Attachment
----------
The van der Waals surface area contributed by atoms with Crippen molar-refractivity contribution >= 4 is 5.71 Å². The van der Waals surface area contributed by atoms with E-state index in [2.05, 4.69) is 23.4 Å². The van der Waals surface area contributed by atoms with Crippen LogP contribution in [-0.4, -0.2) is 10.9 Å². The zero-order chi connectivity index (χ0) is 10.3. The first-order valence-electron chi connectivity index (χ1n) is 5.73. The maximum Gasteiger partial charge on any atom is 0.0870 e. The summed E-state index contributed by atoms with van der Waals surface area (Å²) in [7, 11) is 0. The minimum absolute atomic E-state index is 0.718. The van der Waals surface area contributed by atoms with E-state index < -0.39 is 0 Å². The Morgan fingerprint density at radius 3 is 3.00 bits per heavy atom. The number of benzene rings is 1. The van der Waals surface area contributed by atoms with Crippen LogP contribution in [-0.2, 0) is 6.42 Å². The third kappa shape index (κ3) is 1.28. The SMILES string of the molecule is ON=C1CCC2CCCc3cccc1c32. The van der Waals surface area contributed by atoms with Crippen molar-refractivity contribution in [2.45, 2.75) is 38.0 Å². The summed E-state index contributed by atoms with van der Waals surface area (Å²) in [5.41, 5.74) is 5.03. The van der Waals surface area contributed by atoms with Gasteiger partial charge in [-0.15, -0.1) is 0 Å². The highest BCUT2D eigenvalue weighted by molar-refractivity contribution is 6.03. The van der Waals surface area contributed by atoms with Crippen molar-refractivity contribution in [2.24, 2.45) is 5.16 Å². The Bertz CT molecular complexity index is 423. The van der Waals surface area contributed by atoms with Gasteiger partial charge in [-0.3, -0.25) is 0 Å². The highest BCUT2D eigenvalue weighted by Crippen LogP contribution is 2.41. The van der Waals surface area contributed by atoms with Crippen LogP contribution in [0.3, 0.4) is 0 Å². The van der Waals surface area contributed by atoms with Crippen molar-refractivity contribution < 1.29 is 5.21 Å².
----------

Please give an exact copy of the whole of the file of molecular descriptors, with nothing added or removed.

The van der Waals surface area contributed by atoms with Crippen molar-refractivity contribution >= 4 is 5.71 Å². The van der Waals surface area contributed by atoms with E-state index in [2.05, 4.69) is 23.4 Å². The van der Waals surface area contributed by atoms with Crippen LogP contribution in [-0.4, -0.2) is 10.9 Å². The zero-order chi connectivity index (χ0) is 10.3. The first-order valence-electron chi connectivity index (χ1n) is 5.73. The maximum Gasteiger partial charge on any atom is 0.0870 e. The summed E-state index contributed by atoms with van der Waals surface area (Å²) in [7, 11) is 0. The minimum absolute atomic E-state index is 0.718. The van der Waals surface area contributed by atoms with E-state index < -0.39 is 0 Å². The Morgan fingerprint density at radius 3 is 3.00 bits per heavy atom. The number of benzene rings is 1. The van der Waals surface area contributed by atoms with Crippen LogP contribution in [-0.2, 0) is 6.42 Å². The third kappa shape index (κ3) is 1.28. The SMILES string of the molecule is ON=C1CCC2CCCc3cccc1c32. The van der Waals surface area contributed by atoms with Crippen molar-refractivity contribution in [2.45, 2.75) is 38.0 Å². The summed E-state index contributed by atoms with van der Waals surface area (Å²) in [5.41, 5.74) is 5.03. The van der Waals surface area contributed by atoms with Gasteiger partial charge in [-0.15, -0.1) is 0 Å². The highest BCUT2D eigenvalue weighted by molar-refractivity contribution is 6.03. The van der Waals surface area contributed by atoms with Crippen molar-refractivity contribution in [2.24, 2.45) is 5.16 Å². The Bertz CT molecular complexity index is 423. The van der Waals surface area contributed by atoms with Gasteiger partial charge in [-0.3, -0.25) is 0 Å². The highest BCUT2D eigenvalue weighted by Crippen LogP contribution is 2.41. The van der Waals surface area contributed by atoms with Crippen LogP contribution in [0.3, 0.4) is 0 Å². The van der Waals surface area contributed by atoms with Crippen molar-refractivity contribution < 1.29 is 5.21 Å².